Welcome to the long awaited review of the Specialized Turbo S. The “pedalelec” is an electric pedal assist bicycle for those of you not yet hip on such terminology. From a newly updated control interface (what you use to configure the Turbo) to a more powerful battery, this bicycle can go about 40 miles at 30 miles an hour. For locals that know the DC area, that would be like coming into the city from here:
However, it certainly never takes the quoted 41 minutes by car unless it’s 11:28 pm on a Thursday night (according to googlemaps). The great news is that you’ll never have to spend all that time sitting in traffic if you’re flying down the taxpayer supported trails of the greater Washington DC metro area or wherever you might live. It’s a bike that leaves everyone smiling the first time they use one and was designed for commuting and recreation by some of Europe’s best bicycle experts with Specialized. Every single person I have ever seen test ride or own one is smiling ear to ear afterward.
This review intends to convey the nature of the bicycle and how it operates as well as issues encountered from a maintenance standpoint over a long period of usage. I would be the first to admit that, amongst a few expected difficulties, it is a machine worth the investment and is a forefront in the future of this class of bicycles.
Building a Turbo out of the box is not altogether difficult and can be done by most shops with some attention to detail and a thorough reading of the manual. You might recall from my original article that I attended a seminar on how to operate and work on the Specialized Turbo in Miami back in 2013 and it definitely helped to have time properly set aside to fully understand how it works and how to replace components and fix others in the past few months of research. With a final recent repair of the regeneration mode activated hydraulic disc brakes by Magura, I felt there was sufficient photos and information to write a good “one-stop” informal manual in case you run into a similar situation. As started, the build includes normal things like truing the wheels which are installed on the bike with thru-axles and have torque specs located right at each point on the frame and fork. These specs are important as this bicycle will undergo higher stresses than a majority of other bicycles at higher speed.
So, all of this being said, i think that it’s clear how cool and fun these bikes are to work with and enjoy. There are certain maintenance issues that seemed to take a fair amount of time to work out, but most of the solutions made great sense after diagnosing and repairing. I would like to begin by saying this quick procedure, found in the manual, solves many small issues:
1. Power off the Turbo by lightly clicking the green lit button on the battery.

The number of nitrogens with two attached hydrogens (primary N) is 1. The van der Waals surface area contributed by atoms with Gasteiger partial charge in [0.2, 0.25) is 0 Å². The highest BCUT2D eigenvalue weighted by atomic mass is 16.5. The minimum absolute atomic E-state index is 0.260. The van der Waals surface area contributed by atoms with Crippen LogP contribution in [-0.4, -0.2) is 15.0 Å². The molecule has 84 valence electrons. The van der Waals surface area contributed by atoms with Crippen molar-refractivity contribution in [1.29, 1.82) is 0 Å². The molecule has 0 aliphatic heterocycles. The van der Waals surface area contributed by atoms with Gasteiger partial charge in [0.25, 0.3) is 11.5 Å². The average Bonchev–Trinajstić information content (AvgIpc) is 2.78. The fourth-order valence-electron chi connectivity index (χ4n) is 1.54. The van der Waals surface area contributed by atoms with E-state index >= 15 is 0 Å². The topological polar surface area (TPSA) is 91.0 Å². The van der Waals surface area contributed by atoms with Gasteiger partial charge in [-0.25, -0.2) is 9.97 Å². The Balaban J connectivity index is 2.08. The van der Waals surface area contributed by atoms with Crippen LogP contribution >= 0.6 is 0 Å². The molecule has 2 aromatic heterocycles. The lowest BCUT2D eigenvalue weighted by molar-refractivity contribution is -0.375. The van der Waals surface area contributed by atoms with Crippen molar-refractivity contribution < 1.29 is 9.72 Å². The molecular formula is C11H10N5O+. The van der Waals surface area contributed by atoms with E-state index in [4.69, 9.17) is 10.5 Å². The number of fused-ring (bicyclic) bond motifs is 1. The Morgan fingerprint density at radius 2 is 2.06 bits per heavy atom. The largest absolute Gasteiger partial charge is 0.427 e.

2. Turn the key included with the bike down near the bottom bracket and hold.
3. Lift the battery out from the downtube.
4. Wait about thirty seconds.
5. Place the battery (bottom first) and reinstall.
6. Turn on the Turbo.
Essentially, taking the battery (powered down) out of the Turbo resets the entire system much like unplugging your Internet router at home or work and powering it back on after a few moments. Every time it starts up, the Turbo passes through a set of diagnostic checks that relay to four small LEDs located right below the power button on the battery. Each LED should blink once and then remain on until all four have lit up. Then, all four LEDs should blink together once and then resolves into a battery level meter (each LED represents 25% battery). If the LEDs have lit up as mentioned, the system has just checked the battery status, the motor status, the control interface status, and the lighting system status. On the current Turbo S (versus the original model), there is a front light as well as a new integrated rear set of LEDs on the back of the saddle (nice addition).
However, at times throughout the research, I would notice one or two LEDs blink twice when the Turbo was turned on and so I checked the manual and diagnostic chart from the Specialized Service website. Any of the four LEDs blinking twice indicates that there is some sort of fault or error with the corresponding module (battery, motor, CPU, or lights). The lights and control interface (we’ll call it the CPU) are wired in parallel and it should be mentioned that a fault (LED blinks twice) from either might mean checking both for error. This has happened on several occasions and could always be resolved, but a check of both modules was usually necessary. The number one thing I found helpful to do in the case of an error was to immediately check all of the wire connections on the bike to make sure they were properly tight and paired. In some cases, I found it helpful to use a very small amount of dielectric grease to ensure that the connection was consistent.
From all of the repairs, I have installed or replaced the following: the battery (both the same unit and upgrading the original Turbo with a new unit), bottom bracket (BB386EVO), rear derailleur (SRAM X0), hydraulic brakes (Magura), and the CPU (both updating firmware and software and installing a new unit). One thing I have never had to replace (on a Turbo) is a spoke. The wheels were designed and built extremely well and the Specialized Electrak tires are perfect for the bike. Many other electric bikes I have serviced have experienced spoke breakage and warping of the rim. As a part of the bike that most people cannot repair on the road without training and tools, it’s a great confidence to know they hold up so well, even with daily commuting, running errands, and several crashes.
I am going to add links below for each section of the review (two additional parts) for ease of navigation. Once the link is active, the post for the corresponding link will be up. This way, it’s easier to jump to a section if you are servicing a Turbo and can read the most relevant information.